Maine senator Susan Collins, Los Angeles Times


2. Contrary to popular belief, cutting Saturday mail actually loses money.

A 2011 Postal Regulatory Commission study indicates many of the alleged savings of five-day delivery are illusory—that, as all the political bluster suggests, cutting Saturday mail is a better bargaining chip than it is an actual budget measure. This study indicated that the savings are not actually reflected. In fact, they showed that the “supposed” savings will not occur and in fact will lose money.

Representative Gerry O’Connolly, a Virginia Democrat who is a co-sponsor of the House bill to preserve Saturday delivery, said in an interview that the Postal Service has not substantiated its projected $2 billion in annual savings from ending Saturday delivery.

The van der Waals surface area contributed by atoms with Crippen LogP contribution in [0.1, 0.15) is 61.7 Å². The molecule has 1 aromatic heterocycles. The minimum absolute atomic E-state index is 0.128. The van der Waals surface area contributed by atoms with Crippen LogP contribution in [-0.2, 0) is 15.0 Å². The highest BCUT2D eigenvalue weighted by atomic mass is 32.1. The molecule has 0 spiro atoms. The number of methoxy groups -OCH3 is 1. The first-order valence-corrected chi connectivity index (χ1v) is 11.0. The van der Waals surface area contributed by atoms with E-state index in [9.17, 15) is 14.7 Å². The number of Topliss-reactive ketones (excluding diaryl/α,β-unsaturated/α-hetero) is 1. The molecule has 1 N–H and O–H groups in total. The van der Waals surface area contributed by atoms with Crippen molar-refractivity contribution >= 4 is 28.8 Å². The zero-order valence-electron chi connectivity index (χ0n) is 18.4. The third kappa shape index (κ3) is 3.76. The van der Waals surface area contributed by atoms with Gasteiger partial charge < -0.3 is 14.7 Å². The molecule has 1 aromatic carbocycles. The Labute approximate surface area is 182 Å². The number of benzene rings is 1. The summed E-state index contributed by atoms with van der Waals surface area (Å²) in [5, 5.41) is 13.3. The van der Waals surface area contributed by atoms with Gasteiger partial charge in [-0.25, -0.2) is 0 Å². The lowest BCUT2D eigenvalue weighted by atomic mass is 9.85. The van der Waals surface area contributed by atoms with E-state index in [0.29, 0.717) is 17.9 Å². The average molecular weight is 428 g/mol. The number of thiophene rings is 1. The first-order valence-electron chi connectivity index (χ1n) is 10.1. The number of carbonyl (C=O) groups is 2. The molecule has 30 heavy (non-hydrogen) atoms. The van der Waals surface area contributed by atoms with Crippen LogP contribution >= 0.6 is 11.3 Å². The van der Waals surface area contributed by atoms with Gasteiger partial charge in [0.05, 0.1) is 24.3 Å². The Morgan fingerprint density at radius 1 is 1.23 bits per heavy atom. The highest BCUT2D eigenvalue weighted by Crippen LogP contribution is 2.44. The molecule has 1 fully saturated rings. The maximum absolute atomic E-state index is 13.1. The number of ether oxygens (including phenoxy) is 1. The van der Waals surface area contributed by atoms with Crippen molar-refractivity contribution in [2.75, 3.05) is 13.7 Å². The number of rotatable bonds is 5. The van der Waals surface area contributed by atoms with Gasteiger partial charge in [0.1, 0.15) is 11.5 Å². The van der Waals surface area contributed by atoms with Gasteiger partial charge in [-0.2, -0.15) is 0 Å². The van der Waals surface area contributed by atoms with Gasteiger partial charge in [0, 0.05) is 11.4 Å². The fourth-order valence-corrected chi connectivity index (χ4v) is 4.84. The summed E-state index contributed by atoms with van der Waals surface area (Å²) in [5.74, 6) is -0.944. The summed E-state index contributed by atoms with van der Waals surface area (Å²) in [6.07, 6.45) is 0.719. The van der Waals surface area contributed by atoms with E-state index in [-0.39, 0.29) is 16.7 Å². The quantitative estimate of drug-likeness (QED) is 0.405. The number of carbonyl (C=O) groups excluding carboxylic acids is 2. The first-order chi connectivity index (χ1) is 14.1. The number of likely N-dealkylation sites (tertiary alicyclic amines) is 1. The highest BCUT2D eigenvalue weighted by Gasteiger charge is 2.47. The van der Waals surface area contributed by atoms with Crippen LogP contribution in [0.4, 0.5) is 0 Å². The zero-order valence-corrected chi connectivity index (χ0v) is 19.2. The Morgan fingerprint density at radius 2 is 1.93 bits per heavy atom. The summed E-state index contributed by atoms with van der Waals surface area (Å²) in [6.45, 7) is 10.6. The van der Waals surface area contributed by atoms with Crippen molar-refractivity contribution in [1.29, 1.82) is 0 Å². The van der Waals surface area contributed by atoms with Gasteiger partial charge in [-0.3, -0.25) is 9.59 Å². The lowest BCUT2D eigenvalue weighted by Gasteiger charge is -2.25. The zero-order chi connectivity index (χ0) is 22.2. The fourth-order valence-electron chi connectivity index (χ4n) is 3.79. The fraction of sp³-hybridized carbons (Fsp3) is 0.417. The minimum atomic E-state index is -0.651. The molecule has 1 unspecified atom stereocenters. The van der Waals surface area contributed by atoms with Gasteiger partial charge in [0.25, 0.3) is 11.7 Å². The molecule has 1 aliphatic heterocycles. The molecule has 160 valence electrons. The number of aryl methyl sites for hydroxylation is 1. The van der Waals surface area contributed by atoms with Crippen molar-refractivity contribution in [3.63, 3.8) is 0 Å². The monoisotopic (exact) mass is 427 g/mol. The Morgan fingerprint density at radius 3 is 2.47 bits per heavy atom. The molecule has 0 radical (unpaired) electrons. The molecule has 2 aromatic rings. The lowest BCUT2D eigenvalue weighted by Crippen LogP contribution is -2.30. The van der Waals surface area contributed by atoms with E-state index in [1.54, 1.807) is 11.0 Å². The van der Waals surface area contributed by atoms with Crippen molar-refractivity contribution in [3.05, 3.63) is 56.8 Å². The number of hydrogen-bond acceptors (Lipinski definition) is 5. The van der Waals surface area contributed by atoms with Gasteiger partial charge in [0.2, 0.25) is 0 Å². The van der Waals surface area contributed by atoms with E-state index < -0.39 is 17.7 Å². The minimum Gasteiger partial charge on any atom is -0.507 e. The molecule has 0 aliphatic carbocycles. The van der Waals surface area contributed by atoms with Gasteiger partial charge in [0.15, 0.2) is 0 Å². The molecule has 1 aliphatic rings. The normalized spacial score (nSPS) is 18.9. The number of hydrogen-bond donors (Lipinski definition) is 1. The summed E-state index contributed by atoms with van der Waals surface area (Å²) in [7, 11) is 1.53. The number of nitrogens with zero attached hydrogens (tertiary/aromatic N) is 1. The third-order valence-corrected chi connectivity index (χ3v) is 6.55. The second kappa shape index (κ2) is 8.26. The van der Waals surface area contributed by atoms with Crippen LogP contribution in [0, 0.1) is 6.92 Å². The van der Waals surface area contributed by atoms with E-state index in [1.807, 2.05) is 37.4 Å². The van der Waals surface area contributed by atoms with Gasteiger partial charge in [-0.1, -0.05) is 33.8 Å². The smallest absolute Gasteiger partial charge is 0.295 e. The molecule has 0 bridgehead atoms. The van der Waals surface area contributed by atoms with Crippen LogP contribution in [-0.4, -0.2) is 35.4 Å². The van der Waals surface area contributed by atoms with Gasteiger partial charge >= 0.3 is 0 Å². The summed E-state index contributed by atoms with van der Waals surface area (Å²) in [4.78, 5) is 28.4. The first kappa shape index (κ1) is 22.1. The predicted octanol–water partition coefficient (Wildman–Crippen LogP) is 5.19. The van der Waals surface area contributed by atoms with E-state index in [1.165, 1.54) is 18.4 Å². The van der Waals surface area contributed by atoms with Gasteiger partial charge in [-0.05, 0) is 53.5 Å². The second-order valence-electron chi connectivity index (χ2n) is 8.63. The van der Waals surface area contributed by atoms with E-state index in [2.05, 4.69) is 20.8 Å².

In addition, financial experts, Jennifer Karls and Mark Giordio, analyzed the statistics concerning the amount of money saved. The amount saved, which they projected to be $2 billion, is actually much lower. A more recent and accurate study that the two experts conducted has proven that the total savings was only 20% of the projected amount. This is easily outweighed by the money that would be used to pay post office workers for overtime as a result of cutting Saturday mail service.  


2011 Postal Regulatory Commission

3. Discontinuing Saturday mail deliveries is an illogical plan.